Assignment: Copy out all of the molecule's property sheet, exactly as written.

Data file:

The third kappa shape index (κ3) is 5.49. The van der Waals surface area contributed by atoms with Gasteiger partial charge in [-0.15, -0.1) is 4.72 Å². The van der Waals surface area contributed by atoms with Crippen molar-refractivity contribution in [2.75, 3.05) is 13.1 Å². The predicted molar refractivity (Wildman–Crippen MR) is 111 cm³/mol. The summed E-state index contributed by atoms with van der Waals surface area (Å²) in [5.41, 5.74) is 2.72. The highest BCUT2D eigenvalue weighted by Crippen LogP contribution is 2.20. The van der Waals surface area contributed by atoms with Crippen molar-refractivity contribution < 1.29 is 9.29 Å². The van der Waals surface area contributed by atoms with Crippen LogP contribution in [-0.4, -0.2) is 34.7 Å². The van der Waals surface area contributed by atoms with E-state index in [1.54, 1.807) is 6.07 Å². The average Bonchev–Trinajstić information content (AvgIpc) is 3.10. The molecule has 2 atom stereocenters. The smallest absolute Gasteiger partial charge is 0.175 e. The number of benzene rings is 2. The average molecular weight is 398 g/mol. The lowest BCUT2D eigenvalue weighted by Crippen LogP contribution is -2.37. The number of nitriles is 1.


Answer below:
The third kappa shape index (κ3) is 5.49. The van der Waals surface area contributed by atoms with Gasteiger partial charge in [-0.15, -0.1) is 4.72 Å². The van der Waals surface area contributed by atoms with Crippen molar-refractivity contribution in [2.75, 3.05) is 13.1 Å². The predicted molar refractivity (Wildman–Crippen MR) is 111 cm³/mol. The summed E-state index contributed by atoms with van der Waals surface area (Å²) in [5.41, 5.74) is 2.72. The highest BCUT2D eigenvalue weighted by Crippen LogP contribution is 2.20. The van der Waals surface area contributed by atoms with Crippen molar-refractivity contribution < 1.29 is 9.29 Å². The van der Waals surface area contributed by atoms with Crippen LogP contribution in [-0.4, -0.2) is 34.7 Å². The van der Waals surface area contributed by atoms with E-state index in [1.54, 1.807) is 6.07 Å². The average Bonchev–Trinajstić information content (AvgIpc) is 3.10. The molecule has 2 atom stereocenters. The smallest absolute Gasteiger partial charge is 0.175 e. The number of benzene rings is 2. The average molecular weight is 398 g/mol. The lowest BCUT2D eigenvalue weighted by Crippen LogP contribution is -2.37. The number of nitriles is 1.